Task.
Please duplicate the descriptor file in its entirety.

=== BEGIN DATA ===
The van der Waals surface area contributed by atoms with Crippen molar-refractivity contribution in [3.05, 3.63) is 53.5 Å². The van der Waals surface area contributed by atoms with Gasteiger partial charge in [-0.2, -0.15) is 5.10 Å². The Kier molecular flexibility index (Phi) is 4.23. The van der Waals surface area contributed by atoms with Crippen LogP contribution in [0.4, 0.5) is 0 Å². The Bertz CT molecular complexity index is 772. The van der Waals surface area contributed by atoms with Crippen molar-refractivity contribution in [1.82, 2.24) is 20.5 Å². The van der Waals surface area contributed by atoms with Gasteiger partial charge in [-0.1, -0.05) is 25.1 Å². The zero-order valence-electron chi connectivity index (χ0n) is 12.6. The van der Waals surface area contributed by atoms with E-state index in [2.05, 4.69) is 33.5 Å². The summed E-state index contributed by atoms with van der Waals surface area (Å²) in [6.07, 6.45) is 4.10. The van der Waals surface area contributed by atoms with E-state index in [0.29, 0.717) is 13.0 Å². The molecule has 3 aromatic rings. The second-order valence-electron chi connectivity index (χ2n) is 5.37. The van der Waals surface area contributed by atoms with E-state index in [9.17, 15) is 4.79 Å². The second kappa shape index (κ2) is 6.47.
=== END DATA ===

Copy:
The van der Waals surface area contributed by atoms with Crippen molar-refractivity contribution in [3.05, 3.63) is 53.5 Å². The van der Waals surface area contributed by atoms with Gasteiger partial charge in [-0.2, -0.15) is 5.10 Å². The Kier molecular flexibility index (Phi) is 4.23. The van der Waals surface area contributed by atoms with Crippen LogP contribution in [0.4, 0.5) is 0 Å². The Bertz CT molecular complexity index is 772. The van der Waals surface area contributed by atoms with Crippen molar-refractivity contribution in [1.82, 2.24) is 20.5 Å². The van der Waals surface area contributed by atoms with Gasteiger partial charge in [-0.1, -0.05) is 25.1 Å². The zero-order valence-electron chi connectivity index (χ0n) is 12.6. The van der Waals surface area contributed by atoms with E-state index in [2.05, 4.69) is 33.5 Å². The summed E-state index contributed by atoms with van der Waals surface area (Å²) in [6.07, 6.45) is 4.10. The van der Waals surface area contributed by atoms with E-state index in [0.29, 0.717) is 13.0 Å². The molecule has 3 aromatic rings. The second-order valence-electron chi connectivity index (χ2n) is 5.37. The van der Waals surface area contributed by atoms with E-state index in [9.17, 15) is 4.79 Å². The second kappa shape index (κ2) is 6.47.